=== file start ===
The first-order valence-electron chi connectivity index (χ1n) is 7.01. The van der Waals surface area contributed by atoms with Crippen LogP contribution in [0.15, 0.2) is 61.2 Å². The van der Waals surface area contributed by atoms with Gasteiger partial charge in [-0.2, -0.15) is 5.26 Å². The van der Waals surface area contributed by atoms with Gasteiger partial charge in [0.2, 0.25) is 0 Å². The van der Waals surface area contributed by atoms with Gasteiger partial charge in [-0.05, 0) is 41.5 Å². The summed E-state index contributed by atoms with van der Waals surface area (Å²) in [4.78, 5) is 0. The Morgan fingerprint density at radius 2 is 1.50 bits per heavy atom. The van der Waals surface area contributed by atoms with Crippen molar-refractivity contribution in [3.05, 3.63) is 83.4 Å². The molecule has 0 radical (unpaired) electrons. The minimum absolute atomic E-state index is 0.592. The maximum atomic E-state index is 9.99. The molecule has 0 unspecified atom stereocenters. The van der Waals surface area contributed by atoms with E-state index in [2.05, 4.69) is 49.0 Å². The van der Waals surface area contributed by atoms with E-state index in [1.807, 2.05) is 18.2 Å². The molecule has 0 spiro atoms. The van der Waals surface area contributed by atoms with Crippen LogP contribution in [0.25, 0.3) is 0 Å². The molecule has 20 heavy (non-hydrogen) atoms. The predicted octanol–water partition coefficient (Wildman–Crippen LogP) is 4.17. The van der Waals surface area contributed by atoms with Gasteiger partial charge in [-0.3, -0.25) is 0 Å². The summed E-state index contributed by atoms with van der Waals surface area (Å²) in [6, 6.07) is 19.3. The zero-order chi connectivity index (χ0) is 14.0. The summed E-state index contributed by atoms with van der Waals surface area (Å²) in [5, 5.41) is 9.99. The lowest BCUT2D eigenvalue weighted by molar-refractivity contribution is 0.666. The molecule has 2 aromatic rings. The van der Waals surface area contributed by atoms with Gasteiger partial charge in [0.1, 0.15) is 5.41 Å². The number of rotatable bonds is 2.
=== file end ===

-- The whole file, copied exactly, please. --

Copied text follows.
The first-order valence-electron chi connectivity index (χ1n) is 7.01. The van der Waals surface area contributed by atoms with Crippen LogP contribution in [0.15, 0.2) is 61.2 Å². The van der Waals surface area contributed by atoms with Gasteiger partial charge in [-0.2, -0.15) is 5.26 Å². The van der Waals surface area contributed by atoms with Gasteiger partial charge in [0.2, 0.25) is 0 Å². The van der Waals surface area contributed by atoms with Gasteiger partial charge in [-0.05, 0) is 41.5 Å². The summed E-state index contributed by atoms with van der Waals surface area (Å²) in [4.78, 5) is 0. The Morgan fingerprint density at radius 2 is 1.50 bits per heavy atom. The van der Waals surface area contributed by atoms with Crippen molar-refractivity contribution in [3.05, 3.63) is 83.4 Å². The molecule has 0 radical (unpaired) electrons. The minimum absolute atomic E-state index is 0.592. The maximum atomic E-state index is 9.99. The molecule has 0 unspecified atom stereocenters. The van der Waals surface area contributed by atoms with E-state index in [2.05, 4.69) is 49.0 Å². The van der Waals surface area contributed by atoms with E-state index in [1.807, 2.05) is 18.2 Å². The molecule has 0 spiro atoms. The van der Waals surface area contributed by atoms with Crippen LogP contribution in [0.25, 0.3) is 0 Å². The molecule has 20 heavy (non-hydrogen) atoms. The predicted octanol–water partition coefficient (Wildman–Crippen LogP) is 4.17. The van der Waals surface area contributed by atoms with Gasteiger partial charge in [-0.3, -0.25) is 0 Å². The summed E-state index contributed by atoms with van der Waals surface area (Å²) in [6, 6.07) is 19.3. The zero-order chi connectivity index (χ0) is 14.0. The summed E-state index contributed by atoms with van der Waals surface area (Å²) in [5, 5.41) is 9.99. The lowest BCUT2D eigenvalue weighted by molar-refractivity contribution is 0.666. The molecule has 2 aromatic rings. The van der Waals surface area contributed by atoms with Gasteiger partial charge in [0.1, 0.15) is 5.41 Å². The number of rotatable bonds is 2.